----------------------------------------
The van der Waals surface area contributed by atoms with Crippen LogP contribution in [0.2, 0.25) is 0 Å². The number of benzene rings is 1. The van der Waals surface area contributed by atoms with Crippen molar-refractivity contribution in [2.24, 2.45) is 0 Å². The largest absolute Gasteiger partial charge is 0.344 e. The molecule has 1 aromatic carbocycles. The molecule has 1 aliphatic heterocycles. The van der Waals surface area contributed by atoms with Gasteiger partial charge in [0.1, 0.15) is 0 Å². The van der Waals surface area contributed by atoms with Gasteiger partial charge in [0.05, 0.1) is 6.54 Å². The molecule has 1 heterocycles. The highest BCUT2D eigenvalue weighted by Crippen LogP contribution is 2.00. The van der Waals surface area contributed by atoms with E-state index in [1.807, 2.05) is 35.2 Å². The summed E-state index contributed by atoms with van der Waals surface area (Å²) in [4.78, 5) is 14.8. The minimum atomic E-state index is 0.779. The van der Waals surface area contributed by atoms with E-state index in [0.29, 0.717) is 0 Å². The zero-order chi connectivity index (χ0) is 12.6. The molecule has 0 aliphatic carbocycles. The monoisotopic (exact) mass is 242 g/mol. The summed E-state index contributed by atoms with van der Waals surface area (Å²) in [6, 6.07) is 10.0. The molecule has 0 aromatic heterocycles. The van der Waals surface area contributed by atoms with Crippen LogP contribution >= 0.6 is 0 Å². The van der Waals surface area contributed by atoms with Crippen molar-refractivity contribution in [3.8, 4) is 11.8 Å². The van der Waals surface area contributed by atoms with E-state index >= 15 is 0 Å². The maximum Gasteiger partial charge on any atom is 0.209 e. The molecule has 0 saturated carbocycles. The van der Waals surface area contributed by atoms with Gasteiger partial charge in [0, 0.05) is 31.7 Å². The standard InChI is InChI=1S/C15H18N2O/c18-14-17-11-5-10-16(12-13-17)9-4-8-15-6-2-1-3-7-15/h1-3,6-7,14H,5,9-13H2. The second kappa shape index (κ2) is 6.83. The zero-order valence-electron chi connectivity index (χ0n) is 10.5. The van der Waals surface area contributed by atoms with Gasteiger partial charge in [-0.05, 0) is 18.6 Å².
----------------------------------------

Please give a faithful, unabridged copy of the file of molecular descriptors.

The van der Waals surface area contributed by atoms with Crippen LogP contribution in [0.2, 0.25) is 0 Å². The number of benzene rings is 1. The van der Waals surface area contributed by atoms with Crippen molar-refractivity contribution in [2.24, 2.45) is 0 Å². The largest absolute Gasteiger partial charge is 0.344 e. The molecule has 1 aromatic carbocycles. The molecule has 1 aliphatic heterocycles. The van der Waals surface area contributed by atoms with Gasteiger partial charge in [0.1, 0.15) is 0 Å². The van der Waals surface area contributed by atoms with Gasteiger partial charge in [0.05, 0.1) is 6.54 Å². The molecule has 1 heterocycles. The highest BCUT2D eigenvalue weighted by Crippen LogP contribution is 2.00. The van der Waals surface area contributed by atoms with E-state index in [1.807, 2.05) is 35.2 Å². The summed E-state index contributed by atoms with van der Waals surface area (Å²) in [4.78, 5) is 14.8. The minimum atomic E-state index is 0.779. The van der Waals surface area contributed by atoms with E-state index in [0.29, 0.717) is 0 Å². The zero-order chi connectivity index (χ0) is 12.6. The molecule has 0 aliphatic carbocycles. The monoisotopic (exact) mass is 242 g/mol. The summed E-state index contributed by atoms with van der Waals surface area (Å²) in [6, 6.07) is 10.0. The molecule has 0 aromatic heterocycles. The van der Waals surface area contributed by atoms with Crippen LogP contribution >= 0.6 is 0 Å². The van der Waals surface area contributed by atoms with Crippen molar-refractivity contribution in [3.8, 4) is 11.8 Å². The van der Waals surface area contributed by atoms with E-state index >= 15 is 0 Å². The maximum Gasteiger partial charge on any atom is 0.209 e. The molecule has 0 saturated carbocycles. The van der Waals surface area contributed by atoms with Gasteiger partial charge in [0, 0.05) is 31.7 Å². The standard InChI is InChI=1S/C15H18N2O/c18-14-17-11-5-10-16(12-13-17)9-4-8-15-6-2-1-3-7-15/h1-3,6-7,14H,5,9-13H2. The second kappa shape index (κ2) is 6.83. The zero-order valence-electron chi connectivity index (χ0n) is 10.5. The van der Waals surface area contributed by atoms with Gasteiger partial charge in [-0.05, 0) is 18.6 Å².